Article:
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Book review: “Politics, Money and Drugs”

Oklahoma City attorney and author Jerry Sokolosky offers a frightening view of a country caught in a lethal mix of “Politics Money and Drugs” (self-published, now in e-book only at Smash Words.com and Amazon.com for 99 cents).
BY KAY DYER Published: July 29, 2012
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Oklahoma City attorney and author Jerry Sokolosky offers a frightening view of a country caught in a lethal mix of “Politics Money and Drugs” (self-published, now in e-book only at Smash Words.com and Amazon.com for 99 cents).

Congressman Randy Taubman has offered a resolution in the House Judiciary Committee calling for a constitutional amendment to legalize drugs in America. His reasoning, based on his experience as a drug agent in Houston, is that the country is paying a huge price fighting an “unwinnable war” against drugs.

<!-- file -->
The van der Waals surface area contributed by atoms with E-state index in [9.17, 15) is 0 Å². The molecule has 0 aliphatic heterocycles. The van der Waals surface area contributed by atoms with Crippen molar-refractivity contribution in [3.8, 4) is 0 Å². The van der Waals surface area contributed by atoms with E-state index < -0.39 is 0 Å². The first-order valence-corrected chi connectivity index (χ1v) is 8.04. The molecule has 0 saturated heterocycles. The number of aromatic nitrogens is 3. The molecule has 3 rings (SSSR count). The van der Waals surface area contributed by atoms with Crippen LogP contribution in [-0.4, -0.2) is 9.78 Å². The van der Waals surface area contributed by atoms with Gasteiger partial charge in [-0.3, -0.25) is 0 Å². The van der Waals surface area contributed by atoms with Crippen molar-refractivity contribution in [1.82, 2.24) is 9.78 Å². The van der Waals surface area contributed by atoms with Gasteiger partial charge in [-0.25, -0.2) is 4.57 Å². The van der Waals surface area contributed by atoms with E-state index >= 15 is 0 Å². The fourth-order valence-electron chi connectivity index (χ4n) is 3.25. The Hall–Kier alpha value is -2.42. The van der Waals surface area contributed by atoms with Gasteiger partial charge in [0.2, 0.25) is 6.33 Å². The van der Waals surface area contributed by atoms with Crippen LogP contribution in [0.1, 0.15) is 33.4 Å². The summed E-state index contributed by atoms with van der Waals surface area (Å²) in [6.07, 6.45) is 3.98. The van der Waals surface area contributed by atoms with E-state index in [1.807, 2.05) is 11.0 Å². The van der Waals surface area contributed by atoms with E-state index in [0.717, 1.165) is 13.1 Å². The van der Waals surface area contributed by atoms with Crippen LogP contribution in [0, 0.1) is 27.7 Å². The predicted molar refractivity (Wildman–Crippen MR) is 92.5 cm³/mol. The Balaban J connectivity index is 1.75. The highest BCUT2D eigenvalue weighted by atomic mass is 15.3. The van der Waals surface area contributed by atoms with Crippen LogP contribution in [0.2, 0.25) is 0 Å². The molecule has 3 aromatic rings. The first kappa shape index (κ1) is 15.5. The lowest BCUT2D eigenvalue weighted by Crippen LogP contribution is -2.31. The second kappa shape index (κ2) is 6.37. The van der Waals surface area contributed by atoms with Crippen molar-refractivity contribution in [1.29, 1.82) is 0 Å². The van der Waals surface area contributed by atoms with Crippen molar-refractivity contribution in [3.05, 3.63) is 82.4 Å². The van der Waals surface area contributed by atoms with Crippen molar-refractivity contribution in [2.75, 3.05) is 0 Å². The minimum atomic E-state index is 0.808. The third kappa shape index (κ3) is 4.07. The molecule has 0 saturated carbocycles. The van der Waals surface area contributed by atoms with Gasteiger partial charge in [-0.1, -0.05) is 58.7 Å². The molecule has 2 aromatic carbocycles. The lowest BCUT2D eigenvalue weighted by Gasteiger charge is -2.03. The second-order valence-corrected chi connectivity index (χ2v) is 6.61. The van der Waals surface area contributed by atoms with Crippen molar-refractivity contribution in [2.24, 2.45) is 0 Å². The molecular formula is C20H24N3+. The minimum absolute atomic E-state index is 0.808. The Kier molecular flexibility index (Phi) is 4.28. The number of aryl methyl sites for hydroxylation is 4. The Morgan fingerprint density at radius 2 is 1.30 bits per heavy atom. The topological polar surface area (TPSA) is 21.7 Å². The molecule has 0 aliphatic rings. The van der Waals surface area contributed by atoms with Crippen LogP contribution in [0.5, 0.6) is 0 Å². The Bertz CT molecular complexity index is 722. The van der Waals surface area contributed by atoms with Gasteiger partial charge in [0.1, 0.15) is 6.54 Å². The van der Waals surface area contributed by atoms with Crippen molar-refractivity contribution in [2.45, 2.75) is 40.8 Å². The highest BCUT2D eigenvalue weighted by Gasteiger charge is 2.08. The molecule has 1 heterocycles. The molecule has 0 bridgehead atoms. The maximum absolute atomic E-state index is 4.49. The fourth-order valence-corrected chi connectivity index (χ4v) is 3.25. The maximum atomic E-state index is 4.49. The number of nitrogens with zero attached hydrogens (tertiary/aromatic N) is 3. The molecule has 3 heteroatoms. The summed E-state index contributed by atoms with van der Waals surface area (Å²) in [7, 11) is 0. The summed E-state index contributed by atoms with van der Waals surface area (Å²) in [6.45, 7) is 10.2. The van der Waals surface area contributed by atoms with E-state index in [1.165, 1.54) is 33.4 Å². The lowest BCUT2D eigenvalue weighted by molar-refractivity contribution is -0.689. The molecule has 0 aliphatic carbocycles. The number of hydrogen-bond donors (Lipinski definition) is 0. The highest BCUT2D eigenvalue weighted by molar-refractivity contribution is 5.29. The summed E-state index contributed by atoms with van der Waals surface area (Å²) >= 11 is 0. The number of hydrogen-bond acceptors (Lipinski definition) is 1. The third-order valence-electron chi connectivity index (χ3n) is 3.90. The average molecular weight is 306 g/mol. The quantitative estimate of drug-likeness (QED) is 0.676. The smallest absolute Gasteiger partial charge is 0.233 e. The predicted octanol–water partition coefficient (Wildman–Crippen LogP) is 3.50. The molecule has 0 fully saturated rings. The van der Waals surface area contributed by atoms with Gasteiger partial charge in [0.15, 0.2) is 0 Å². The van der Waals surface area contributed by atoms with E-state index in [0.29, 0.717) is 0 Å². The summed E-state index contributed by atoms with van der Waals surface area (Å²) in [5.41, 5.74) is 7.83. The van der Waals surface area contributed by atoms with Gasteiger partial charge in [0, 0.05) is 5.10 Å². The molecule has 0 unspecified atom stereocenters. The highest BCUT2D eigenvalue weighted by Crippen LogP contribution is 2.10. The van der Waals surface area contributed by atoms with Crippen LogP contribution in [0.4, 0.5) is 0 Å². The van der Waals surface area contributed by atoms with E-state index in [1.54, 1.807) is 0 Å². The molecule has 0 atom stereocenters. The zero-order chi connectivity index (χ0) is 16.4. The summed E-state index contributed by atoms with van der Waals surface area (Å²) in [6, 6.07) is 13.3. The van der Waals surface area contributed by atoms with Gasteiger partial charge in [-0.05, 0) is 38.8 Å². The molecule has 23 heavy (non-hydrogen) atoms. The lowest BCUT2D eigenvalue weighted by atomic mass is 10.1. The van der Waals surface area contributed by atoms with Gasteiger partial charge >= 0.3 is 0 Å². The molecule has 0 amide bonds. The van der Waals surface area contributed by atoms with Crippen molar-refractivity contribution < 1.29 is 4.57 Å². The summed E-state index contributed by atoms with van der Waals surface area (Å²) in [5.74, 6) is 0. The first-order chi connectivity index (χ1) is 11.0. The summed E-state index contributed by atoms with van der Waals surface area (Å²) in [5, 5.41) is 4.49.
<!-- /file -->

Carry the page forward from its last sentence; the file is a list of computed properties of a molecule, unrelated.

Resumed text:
Al Moreno, a handsome second-term senator from New Mexico, opposes it. A phone call from a California businessman with more than a hint of a threat has persuaded Moreno to do all in his political and financial power to prevent the resolution from becoming a constitutional amendment.

Moreno and his wife own a chain of roadside restaurants and convenience stores, and he is one of the wealthiest men in Congress. He has used his money wisely and has many fellow lawmakers in his debt.

Much of the book focuses on the background stories of major characters including the two congressmen, their families, friends and staffers, along with dealers whose products are causing a furor in Washington and elsewhere.

The biographies of the characters offer clues as to how they may react when faced with a vital decision, but there are still plenty of surprises for the reader.

— Kay Dyer